- Author: Ed Perry
For gardeners the coming of winter means, among many other things, the beginning of the bare root planting season. Local nurseries will soon receive good supplies of bare root fruit and ornamental trees, roses, grapes, berries, and vegetables such as asparagus and rhubarb. Unlike container plants, bare root plants are dug from the field when dormant and separated from the soil. This allows the nursery grower to ship plants at a lower cost and means a good saving for the buyer.
Since all the soil has been removed from the roots, take care to prevent them from drying out while you transport the tree or dig the planting hole. Never allow the plant roots to be exposed to sun and wind for more than just a few minutes. You can protect the roots for a few hours by placing them in a moist plastic bag or by covering them with wet newspaper or cloth. It's best to plant and water your bare root trees right away. If you need to delay planting for a day or more, you should “heel in” the plants. “Heeling in” is a method of protecting plant roots by placing the plants into a hole or shallow trench and covering the roots with moist soil, sand or sawdust.
You should consider trees, shrubs and other perennial plants to be long term investments. It's therefore worth the effort to pick the proper place for the plant. Fruit trees especially need full sun to produce properly, as well as room to grow. Most standard fruit trees can be planted 10 to 15 feet apart, or much closer if you are willing to spend time doing heavy pruning and careful training each year. Semi-dwarf fruit trees are good choices for a garden with limited space. It is not a good idea to plant a fruit tree in a lawn area, as the lawn's water requirements are not compatible with those of the tree. Fruit trees growing in lawns often grow poorly or are killed by shallow, frequent lawn irrigation.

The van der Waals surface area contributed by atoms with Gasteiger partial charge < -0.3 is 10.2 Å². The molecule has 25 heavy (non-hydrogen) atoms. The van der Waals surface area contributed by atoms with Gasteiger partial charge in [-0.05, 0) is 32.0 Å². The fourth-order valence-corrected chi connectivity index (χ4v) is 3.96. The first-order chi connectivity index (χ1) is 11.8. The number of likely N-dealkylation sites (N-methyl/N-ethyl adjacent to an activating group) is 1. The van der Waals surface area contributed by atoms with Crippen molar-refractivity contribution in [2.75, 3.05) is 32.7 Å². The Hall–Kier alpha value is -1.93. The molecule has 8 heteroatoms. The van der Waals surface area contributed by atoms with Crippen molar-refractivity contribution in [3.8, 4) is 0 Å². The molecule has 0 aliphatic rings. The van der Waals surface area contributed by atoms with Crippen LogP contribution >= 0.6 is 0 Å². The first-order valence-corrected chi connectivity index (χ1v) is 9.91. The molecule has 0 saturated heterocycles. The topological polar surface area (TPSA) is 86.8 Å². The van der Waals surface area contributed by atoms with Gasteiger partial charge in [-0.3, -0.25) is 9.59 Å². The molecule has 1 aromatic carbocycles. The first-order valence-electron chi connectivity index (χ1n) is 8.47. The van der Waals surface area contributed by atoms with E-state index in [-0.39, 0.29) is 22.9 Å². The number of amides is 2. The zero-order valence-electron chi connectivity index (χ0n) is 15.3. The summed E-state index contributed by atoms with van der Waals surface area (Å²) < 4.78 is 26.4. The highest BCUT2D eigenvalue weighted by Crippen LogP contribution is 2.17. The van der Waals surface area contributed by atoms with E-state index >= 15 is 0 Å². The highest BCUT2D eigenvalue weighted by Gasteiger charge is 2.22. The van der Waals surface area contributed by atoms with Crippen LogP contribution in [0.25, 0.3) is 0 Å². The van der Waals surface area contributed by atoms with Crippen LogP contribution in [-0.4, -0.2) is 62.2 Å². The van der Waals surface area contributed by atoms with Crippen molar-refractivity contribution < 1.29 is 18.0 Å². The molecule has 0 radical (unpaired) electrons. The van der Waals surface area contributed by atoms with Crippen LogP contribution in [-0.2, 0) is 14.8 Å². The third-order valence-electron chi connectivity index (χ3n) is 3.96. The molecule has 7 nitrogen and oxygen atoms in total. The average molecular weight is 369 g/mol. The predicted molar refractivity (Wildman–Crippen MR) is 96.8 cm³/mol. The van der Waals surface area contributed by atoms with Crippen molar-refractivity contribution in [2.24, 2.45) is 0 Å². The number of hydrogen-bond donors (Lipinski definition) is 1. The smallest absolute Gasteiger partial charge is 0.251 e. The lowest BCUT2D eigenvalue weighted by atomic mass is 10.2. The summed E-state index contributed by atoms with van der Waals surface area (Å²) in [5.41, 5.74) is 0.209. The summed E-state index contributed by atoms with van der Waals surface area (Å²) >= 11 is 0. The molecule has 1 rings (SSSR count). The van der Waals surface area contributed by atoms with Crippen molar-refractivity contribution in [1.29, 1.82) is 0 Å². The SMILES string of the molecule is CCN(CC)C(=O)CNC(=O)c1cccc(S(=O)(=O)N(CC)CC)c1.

Fruit trees prefer well drained soils at least 3 or 4 feet deep but will grow in shallower soils if you water carefully. Plant your tree when the soil is moist enough to dig easily. Do not plant in wet, sticky soil. The planting hole should be 2 to 3 times wider than the root spread, but only deep enough to plant the tree at the same level as it grew in the nursery. A tree planted in a deep hole will settle too much after watering. When this happens the tree is often attacked by a soil borne fungus disease where the soil contacts the trunk.
Before you plant the tree, carefully cut off broken or badly damaged roots with sharp pruning shears. Do not prune the roots to fit the hole. If necessary, put soil in the bottom of the hole so that the tree is slightly higher than the soil line. This will allow the tree to settle slightly without becoming buried. Using the same soil that came out of the hole, carefully cover the roots completely, then water thoroughly to settle the soil around the roots. You may want to complete the planting job by placing a mulch on the ground around the tree to help control weeds and conserve moisture.
For more information on care of your newly planted bare root fruit trees, berries, grapes, and roses, visit The California Backyard Orchard.